Once completed, the plant will supply the equivalent of 9,000 homes and businesses with biomethane, a type of renewable gas which is produced from organic waste like food scraps, agricultural and landfill waste. It is expected to eliminate more than 11,000 tonnes of CO2 per year; action that helps move New Zealand towards its target of net zero carbon emissions by 2050.
Paul Goodeve, Chief Executive, Firstgas Group said, “This groundbreaking project will, for the first time in NZ, enable us to deliver renewable gas to homes and businesses, allowing them to enjoy the benefits of this clean gas in their existing appliances, while saving up to 19 times the carbon emissions.”
“Biomethane is chemically identical to natural gas so there is no need to modify pipeline infrastructure or gas appliances, and it has the potential to replace all of New Zealand’s residential and three quarters* of commercial gas use, which is equivalent to taking 415,000 petrol cars off our roads.
“Together we have our sights set on scaling up operations, which will see multiple renewable gas to pipeline sites around the country in the future,” adds Goodeve.
The first of these is Ecogas’ Reporoa facility, near Broadlands in the central North Island, which is on track by mid-2022, to take 75,000 tonnes of organic waste from businesses and kerbside food scrap collections and put it through an Anaerobic Digester which turns the waste into biogas and bio-fertiliser.
From there, Firstgas Group’s biogas to biomethane upgrading and treatment facility at the same site, will separate the biogas into pipeline-quality biomethane, as well as separate the carbon dioxide. This renewable gas goes into the natural gas pipeline network for homes and businesses to use and the CO2 goes into a nearby glasshouse where it helps to grow food.
Alzbeta Bouskova, General Manager Ecogas said, “This project is a great example of a low carbon circular economy in action. Anaerobic digestion is the most environmentally responsible way to recycle organic waste and works in tandem with cities facing waste challenges and companies trying to reduce their emissions. Injecting this renewable gas into the pipeline is proven technology overseas and we are excited to be part of bringing it to New Zealand.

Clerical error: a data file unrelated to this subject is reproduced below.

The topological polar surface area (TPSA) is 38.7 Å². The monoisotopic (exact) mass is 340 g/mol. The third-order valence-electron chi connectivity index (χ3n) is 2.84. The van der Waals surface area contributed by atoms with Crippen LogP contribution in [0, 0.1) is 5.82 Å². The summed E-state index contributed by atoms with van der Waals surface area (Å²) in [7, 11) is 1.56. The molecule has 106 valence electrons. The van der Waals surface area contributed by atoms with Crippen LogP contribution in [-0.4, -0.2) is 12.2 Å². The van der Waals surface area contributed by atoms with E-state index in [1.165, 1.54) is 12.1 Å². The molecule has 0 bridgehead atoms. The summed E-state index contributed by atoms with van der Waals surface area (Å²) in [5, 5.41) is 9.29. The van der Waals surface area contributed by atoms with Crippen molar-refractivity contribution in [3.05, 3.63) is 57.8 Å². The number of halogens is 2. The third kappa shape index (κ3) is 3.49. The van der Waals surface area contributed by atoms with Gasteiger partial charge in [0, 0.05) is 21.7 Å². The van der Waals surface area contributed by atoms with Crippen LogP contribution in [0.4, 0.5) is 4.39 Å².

“We believe there are big opportunities to use our respective expertise and capabilities, existing infrastructure and access to markets to grow renewable gas use here in the near future,” she adds.
Internationally, renewable gas has been identified as a key pillar of decarbonisation. There are more than 203 operational biogas facilities in Germany that inject into gas pipelines, and Denmark, that began its biogas journey in 1975, is currently using biomethane to supply 20% of its natural gas grid, with a goal to increase to 100% by 2050. In Australia, the Malabar Biogas project is underway and will see thousands of Sydney homes and businesses using renewable gas in 2022.
Ecogas and Firstgas Group are aiming to begin installation of the biogas to biomethane upgrading facility in Q4 2022.
*The Biogas Report, released jointly by Beca, Fonterra, Firstgas Group and EECA estimates that implementation of wide-scale anaerobic digestion in New Zealand could produce enough renewable gas to supply all residential users and three quarters of commercial gas users with carbon free fuel, equivalent to taking 415,000 petrol cars off our roads.